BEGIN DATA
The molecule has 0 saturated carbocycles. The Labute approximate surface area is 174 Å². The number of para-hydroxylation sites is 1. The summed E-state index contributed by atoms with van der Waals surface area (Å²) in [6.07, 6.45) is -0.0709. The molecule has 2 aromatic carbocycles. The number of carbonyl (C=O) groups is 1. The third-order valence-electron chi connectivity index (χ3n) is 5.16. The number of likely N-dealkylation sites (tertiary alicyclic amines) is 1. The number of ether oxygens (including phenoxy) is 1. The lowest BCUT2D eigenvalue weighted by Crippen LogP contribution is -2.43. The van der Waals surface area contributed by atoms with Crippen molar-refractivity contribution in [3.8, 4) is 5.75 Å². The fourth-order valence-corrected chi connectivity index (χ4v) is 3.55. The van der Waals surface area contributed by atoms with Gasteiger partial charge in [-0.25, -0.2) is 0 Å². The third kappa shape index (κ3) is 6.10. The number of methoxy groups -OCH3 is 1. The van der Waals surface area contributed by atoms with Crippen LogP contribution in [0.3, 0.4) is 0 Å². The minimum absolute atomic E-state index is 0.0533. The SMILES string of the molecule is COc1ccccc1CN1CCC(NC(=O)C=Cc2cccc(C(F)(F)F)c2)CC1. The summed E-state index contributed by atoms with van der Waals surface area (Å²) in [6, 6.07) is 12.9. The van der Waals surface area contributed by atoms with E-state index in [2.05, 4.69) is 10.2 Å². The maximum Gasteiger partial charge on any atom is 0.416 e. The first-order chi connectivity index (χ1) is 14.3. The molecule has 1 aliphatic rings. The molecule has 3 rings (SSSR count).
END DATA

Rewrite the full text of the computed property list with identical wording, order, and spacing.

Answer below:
The molecule has 0 saturated carbocycles. The Labute approximate surface area is 174 Å². The number of para-hydroxylation sites is 1. The summed E-state index contributed by atoms with van der Waals surface area (Å²) in [6.07, 6.45) is -0.0709. The molecule has 2 aromatic carbocycles. The number of carbonyl (C=O) groups is 1. The third-order valence-electron chi connectivity index (χ3n) is 5.16. The number of likely N-dealkylation sites (tertiary alicyclic amines) is 1. The number of ether oxygens (including phenoxy) is 1. The lowest BCUT2D eigenvalue weighted by Crippen LogP contribution is -2.43. The van der Waals surface area contributed by atoms with Crippen molar-refractivity contribution in [3.8, 4) is 5.75 Å². The fourth-order valence-corrected chi connectivity index (χ4v) is 3.55. The van der Waals surface area contributed by atoms with Gasteiger partial charge in [-0.25, -0.2) is 0 Å². The third kappa shape index (κ3) is 6.10. The number of methoxy groups -OCH3 is 1. The van der Waals surface area contributed by atoms with Crippen LogP contribution in [0.3, 0.4) is 0 Å². The minimum absolute atomic E-state index is 0.0533. The SMILES string of the molecule is COc1ccccc1CN1CCC(NC(=O)C=Cc2cccc(C(F)(F)F)c2)CC1. The summed E-state index contributed by atoms with van der Waals surface area (Å²) in [6, 6.07) is 12.9. The van der Waals surface area contributed by atoms with E-state index in [2.05, 4.69) is 10.2 Å². The maximum Gasteiger partial charge on any atom is 0.416 e. The first-order chi connectivity index (χ1) is 14.3. The molecule has 1 aliphatic rings. The molecule has 3 rings (SSSR count).